The Residential Finch

Natives of the American West, house finches inhabit foothills, desert canyons and open woodlands, including urban parks and suburban neighborhoods.  During the 1940s, some of these birds were released on Long Island, New York, and, by the mid 1960s, had colonized the New York Metro Area.  According to Audubon's Guide to Birds of the Eastern U.S., published in 1977, house finches could be found from Maine to North Carolina.  Today, the eastern population has spread across almost all of the Eastern and Central U.S. (South Florida excluded) and have crossed the Great Plains along riparian corridors; in effect, the native Western and transplanted Eastern populations have merged and house finches have become one of the most abundant and widespread birds in the U.S.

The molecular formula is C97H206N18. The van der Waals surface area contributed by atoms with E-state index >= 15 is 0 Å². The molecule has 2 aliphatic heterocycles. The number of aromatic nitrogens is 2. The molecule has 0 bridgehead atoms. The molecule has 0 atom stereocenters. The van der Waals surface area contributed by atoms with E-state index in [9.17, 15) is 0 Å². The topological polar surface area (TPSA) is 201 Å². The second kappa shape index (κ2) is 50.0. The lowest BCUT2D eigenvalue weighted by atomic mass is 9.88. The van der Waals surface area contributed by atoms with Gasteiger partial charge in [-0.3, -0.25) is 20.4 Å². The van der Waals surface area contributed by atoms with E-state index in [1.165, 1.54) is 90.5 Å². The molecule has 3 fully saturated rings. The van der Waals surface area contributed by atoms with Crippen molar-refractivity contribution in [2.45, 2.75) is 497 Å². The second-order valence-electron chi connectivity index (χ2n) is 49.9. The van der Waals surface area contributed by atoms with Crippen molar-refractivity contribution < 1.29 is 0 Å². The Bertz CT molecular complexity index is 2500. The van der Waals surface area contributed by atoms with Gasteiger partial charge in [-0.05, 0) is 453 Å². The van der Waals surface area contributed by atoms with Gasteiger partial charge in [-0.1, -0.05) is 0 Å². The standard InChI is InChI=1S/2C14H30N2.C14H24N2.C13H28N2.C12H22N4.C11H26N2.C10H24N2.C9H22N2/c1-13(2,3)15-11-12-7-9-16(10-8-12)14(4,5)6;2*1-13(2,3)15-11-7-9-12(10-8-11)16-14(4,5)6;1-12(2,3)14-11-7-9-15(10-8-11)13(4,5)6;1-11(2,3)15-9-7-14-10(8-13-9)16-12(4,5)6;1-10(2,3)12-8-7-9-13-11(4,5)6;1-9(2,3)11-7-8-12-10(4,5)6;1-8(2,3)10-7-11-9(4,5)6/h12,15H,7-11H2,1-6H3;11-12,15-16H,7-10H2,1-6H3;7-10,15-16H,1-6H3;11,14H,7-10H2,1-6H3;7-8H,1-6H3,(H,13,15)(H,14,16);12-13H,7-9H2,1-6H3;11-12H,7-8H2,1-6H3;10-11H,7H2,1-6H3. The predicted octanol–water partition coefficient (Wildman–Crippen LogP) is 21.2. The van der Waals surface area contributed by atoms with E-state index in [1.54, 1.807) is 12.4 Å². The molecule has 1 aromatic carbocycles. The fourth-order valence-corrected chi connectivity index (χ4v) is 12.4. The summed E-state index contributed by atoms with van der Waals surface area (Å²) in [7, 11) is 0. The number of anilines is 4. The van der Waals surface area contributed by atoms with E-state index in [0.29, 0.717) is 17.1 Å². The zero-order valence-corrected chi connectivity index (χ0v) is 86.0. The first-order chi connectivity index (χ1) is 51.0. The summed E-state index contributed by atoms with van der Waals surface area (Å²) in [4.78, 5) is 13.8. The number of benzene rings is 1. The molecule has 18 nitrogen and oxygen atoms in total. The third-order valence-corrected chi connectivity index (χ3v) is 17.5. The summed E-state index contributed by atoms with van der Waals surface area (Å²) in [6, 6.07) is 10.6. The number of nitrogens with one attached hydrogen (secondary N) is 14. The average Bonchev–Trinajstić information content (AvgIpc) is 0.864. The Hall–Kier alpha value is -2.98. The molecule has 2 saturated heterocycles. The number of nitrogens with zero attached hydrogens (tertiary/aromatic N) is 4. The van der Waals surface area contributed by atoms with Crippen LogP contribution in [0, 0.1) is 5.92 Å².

Indeed, these medium-sized songbirds are among the most common birds observed at feeders in most regions of the country. Consuming a wide variety of seed, buds and berries, house finches shun insects in their diet and feed plant material to their nestlings.  Permanent residents where they do reside, house finches may be confused with purple finches during the winter months, when the latter migrate south from northern climes; however, the head and chest coloration of male house finches tends to be reddish-orange while the larger male purple finch sports a red-wine wash.  In addition, purple finches have a notched tail and heavier bill and females have a broad white stripe above their eyes.

The melodious song of the house finch, often delivered from the top of trees, makes them welcome in residential areas across America.  Having first encountered these songbirds in Metro Denver, when we moved there in 1982, I can now enjoy their presence in towns, cities and nature preserves throughout the country, including our property in Columbia, Missouri.